My Mom is still a delight, but if you have my Mom, you have to have my Dad. My <sister> can take her out for dinner or shopping, but if I do he won't talk to me for a month. Mom and me had some nice evenings when he was in the hospital as I could pick her up and take her out to eat (the more out of the way place the better), or bring over dinner and a DVD, and we could talk about old movies and stuff she and I both like. She is a very small rural town, and for her the simple pleasures are the best.
Unlike basilisk's people who are to be admired, mine have been rusting out for years. At this point, although I am in the middle of managing things they should have taken care of themselves years ago and have come to the conclusion they will just continue to rust out until they are finished.
Those were good thoughts, though.
Robert
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Not the best thing to be thinking about, but do they both have advanced directives with do not resuscitate orders? If they don't, it might be nice for someone on the staff of the care home to discuss it with them.
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My uncle, a dentist by trade was still enjoying woodworking / home repair up till he passed away at 101. He could put an arse back in a cat.
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On Mon, 18 Jan 2010 01:44:07 -0800, the infamous "LDosser"

I need to renew mine, and maybe get that DNR tatoo on my forearm.
--
The greatest fine art of the future will be the making
of a comfortable living from a small piece of land.
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On Sun, 17 Jan 2010 22:57:33 -0800 (PST), the infamous
following:

OUCH!
Suckage.
Very cool.

I hope for an instant burnout someday vs. rotting in hell for years. My body and I have an agreement. I won't let them resuscitate me and it won't fight for a lost cause. I want to stay healthy, and if I can't have that, trade my body in for a new one, perhaps one with fewer karma points. ;)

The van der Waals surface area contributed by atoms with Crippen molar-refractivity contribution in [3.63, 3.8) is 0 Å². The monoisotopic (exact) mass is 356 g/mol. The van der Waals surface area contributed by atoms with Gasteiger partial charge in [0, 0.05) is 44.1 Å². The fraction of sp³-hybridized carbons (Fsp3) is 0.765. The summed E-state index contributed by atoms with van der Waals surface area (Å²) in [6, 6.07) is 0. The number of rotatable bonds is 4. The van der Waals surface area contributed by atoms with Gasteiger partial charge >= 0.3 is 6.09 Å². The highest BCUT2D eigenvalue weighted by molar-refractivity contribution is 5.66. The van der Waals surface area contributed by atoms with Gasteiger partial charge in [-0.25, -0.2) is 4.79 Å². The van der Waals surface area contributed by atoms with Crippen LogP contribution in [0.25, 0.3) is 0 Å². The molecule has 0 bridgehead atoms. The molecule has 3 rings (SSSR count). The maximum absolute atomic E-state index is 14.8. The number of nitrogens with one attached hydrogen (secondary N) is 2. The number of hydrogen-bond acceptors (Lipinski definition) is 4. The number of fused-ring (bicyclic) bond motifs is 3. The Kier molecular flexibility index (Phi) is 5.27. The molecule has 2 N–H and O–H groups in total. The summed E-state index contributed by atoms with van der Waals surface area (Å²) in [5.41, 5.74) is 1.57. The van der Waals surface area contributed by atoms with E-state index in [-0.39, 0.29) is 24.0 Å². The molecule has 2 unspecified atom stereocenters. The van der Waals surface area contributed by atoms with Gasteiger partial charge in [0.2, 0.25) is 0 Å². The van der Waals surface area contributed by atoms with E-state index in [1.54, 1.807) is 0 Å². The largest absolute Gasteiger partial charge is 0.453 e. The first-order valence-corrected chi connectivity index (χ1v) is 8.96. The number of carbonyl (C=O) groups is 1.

I try! Well, just go love 'em!
--
The greatest fine art of the future will be the making
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My condolences.
I met my Dad's dad only once that I remember; I was 5-6 yrs old. But I have some of his tools: a Bailey No. 5 and 12-1/2, some panel saws, some hammers, a few odds and ends.
And A Colt .44 DA.
-Zz
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Ain't no school like the old school.
My grandpa was 96 when he passed, a no-kiddin cowboy and blacksmith. Bought some land, felled the trees, built a 2 story house from said trees. 60 years later the house needed some work on the foundation... after all that time it was within 1/8 on an inch of being dead on square.
Let's hope that those lessons live on in all of us so our kids stand a chance.
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Sorry for your loss... Both of my grand fathers were gone before I was born. My mother's father built all of his houses, houses for his sisters and a small house for my mother.
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"basilisk" wrote:

--------------------------------- I'm sure it is difficult for you and yours, but what a great way to cash in your chips.
Lew
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My condolences, as well.
Folks as your grandfather are not just relatives and mentors, but cultural assets, also.
Sonny